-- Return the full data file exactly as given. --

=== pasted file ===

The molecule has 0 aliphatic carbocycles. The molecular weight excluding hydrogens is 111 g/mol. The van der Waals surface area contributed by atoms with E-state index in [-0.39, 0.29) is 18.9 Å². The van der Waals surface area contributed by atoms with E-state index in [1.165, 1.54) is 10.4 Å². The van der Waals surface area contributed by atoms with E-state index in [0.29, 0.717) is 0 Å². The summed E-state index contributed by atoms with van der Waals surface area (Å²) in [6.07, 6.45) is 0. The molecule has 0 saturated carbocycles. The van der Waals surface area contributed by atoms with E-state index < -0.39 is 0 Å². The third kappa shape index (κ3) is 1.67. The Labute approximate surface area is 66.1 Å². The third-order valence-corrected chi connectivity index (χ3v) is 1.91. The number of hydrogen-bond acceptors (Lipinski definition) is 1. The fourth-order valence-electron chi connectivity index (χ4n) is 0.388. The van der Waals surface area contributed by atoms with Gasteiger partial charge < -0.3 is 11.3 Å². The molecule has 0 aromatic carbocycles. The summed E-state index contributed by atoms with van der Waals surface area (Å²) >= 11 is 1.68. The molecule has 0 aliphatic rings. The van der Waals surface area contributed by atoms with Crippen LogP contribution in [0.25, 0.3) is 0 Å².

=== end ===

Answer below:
The molecule has 0 aliphatic carbocycles. The molecular weight excluding hydrogens is 111 g/mol. The van der Waals surface area contributed by atoms with E-state index in [-0.39, 0.29) is 18.9 Å². The van der Waals surface area contributed by atoms with E-state index in [1.165, 1.54) is 10.4 Å². The van der Waals surface area contributed by atoms with E-state index in [0.29, 0.717) is 0 Å². The summed E-state index contributed by atoms with van der Waals surface area (Å²) in [6.07, 6.45) is 0. The molecule has 0 saturated carbocycles. The van der Waals surface area contributed by atoms with E-state index < -0.39 is 0 Å². The third kappa shape index (κ3) is 1.67. The Labute approximate surface area is 66.1 Å². The third-order valence-corrected chi connectivity index (χ3v) is 1.91. The number of hydrogen-bond acceptors (Lipinski definition) is 1. The fourth-order valence-electron chi connectivity index (χ4n) is 0.388. The van der Waals surface area contributed by atoms with Gasteiger partial charge < -0.3 is 11.3 Å². The molecule has 0 aromatic carbocycles. The summed E-state index contributed by atoms with van der Waals surface area (Å²) >= 11 is 1.68. The molecule has 0 aliphatic rings. The van der Waals surface area contributed by atoms with Crippen LogP contribution in [0.25, 0.3) is 0 Å².